Dear Mariko is a short, simple game by Soyasushi Productions about a girl who comes home to find a goodbye letter from the one she loves.
Mariko and Darien are a happy couple who are unfortunately dealing with a sinister stalker, Shinku. The stalker has strained their relationship, and one day Darien decides he cannot take it any more. One day, Mariko decides to come home to find Darien. You are able to control the protagonist around the house and have her examine the items filled with memories of her beloved one. Upon going into the bedroom, she will find the letter that Darien left before disappearing from the house. That's when a scary girl shows up at the door- the stalker has infiltrated the house and is out to kill Mariko.
There are 3 different endings for you to explore: the Normal Ending, Bad Ending and True Ending. Different requirements have to be met and actions taken to achieve all of the endings. It is difficult to mention tropes without spoiling the twist in the True Ending, so be warned before reading beyond this point.
In addition, there is now an expansion, Dear Mariko: Crimson, that contains an epilogue with 4 additional endings.
The game can be downloaded here.
This game provides examples of:
- Abhorrent Admirer: Shinku is this to Darien. So much so he broke up with Mariko and went into hiding, out of fear Shinku would hurt Mariko out of jealousy if he stayed with her.
- Adult Fear: The idea that your significant other is being stalked by an insane person is disturbing on its own.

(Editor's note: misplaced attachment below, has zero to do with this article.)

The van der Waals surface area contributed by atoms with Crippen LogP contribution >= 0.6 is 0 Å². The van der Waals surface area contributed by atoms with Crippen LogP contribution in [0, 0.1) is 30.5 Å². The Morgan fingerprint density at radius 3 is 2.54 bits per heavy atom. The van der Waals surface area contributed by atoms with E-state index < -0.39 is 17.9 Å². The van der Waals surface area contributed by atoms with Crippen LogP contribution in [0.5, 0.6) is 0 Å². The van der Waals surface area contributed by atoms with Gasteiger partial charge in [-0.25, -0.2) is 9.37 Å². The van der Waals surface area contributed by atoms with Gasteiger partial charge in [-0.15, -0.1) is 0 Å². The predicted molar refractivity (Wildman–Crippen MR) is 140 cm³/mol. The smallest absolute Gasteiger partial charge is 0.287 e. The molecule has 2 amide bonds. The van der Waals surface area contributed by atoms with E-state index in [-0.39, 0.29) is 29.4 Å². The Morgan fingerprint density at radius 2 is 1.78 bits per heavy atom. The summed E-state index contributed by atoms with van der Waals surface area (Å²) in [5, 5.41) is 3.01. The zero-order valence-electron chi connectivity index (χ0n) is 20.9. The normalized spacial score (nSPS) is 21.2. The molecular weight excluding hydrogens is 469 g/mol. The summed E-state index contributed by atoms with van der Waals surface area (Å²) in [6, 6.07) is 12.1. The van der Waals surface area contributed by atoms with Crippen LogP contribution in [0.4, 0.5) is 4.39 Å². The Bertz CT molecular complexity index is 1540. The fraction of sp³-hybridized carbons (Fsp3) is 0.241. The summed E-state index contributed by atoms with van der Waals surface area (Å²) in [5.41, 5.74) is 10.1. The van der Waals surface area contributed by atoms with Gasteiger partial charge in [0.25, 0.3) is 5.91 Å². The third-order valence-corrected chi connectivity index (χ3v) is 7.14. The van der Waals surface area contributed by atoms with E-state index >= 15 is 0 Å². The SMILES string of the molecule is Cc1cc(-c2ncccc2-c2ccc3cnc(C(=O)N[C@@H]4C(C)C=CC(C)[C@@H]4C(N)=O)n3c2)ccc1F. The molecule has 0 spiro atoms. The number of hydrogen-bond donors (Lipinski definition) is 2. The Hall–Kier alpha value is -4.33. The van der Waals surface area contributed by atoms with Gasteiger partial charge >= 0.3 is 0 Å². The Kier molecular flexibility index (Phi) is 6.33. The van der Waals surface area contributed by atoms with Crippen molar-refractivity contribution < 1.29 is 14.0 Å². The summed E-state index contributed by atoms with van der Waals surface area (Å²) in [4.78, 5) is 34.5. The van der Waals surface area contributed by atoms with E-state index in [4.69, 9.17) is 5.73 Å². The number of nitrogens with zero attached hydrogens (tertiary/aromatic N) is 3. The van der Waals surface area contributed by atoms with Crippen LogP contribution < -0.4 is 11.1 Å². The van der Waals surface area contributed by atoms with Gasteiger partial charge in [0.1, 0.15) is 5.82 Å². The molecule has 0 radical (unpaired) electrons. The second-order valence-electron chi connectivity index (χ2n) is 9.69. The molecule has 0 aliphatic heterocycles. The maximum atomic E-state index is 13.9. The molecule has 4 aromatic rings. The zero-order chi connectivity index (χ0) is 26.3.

- Big Bad:
- But Thou Must!: In Crimson, one of Liddy's letters asks Shinku if she is ready to meet Darien. The choices are "I can't wait to meet him" and "This is wrong, Liddy"- but Liddy will not take the latter for an answer.
- Color-Coded for Your Convenience: You have green eyes, and the intruder has red. Shinku is a Green-Eyed Monster, and Mariko is incredibly pissed.
- The Ending Changes Everything: The truth about Mariko is revealed by the ending; namely the fact that the protagonist is not Mariko, but Shinku. Therefore a woman worried about her boyfriend's disappearance and looking through the house for him is actually a stalker seeking her victim.
- Foreshadowing: Some of the things that the protagonist says should clue the player in that she's not Mariko:
- She comments in distaste several things around the house, claiming that Darien also dislikes them, which strongly hints that the only one who likes them is Mariko- otherwise, there would be no reason for those things to be there if both members of the couple did not want them. She also complained about Mariko's bed smelling strange, because of her hatred for her.
- Upon reading Darien's letter, she says 'So that's what you really feel'. While it appears at first that it is 'Mariko' being touched by Darien's love, it is actually Shinku realizing that Darien thinks of her as a stalker.
- It seems rather odd that the protagonist doesn't have the key to the bedroom and has to look for the spare key, but that is because that's not "her" bedroom.
- One seemingly-innocuous detail is that the protagonist has green eyes.
- The Ghost: Darien never appears in the game. Probably on purpose, since he's actively trying to hide from Shinku and left Mariko to keep her safe.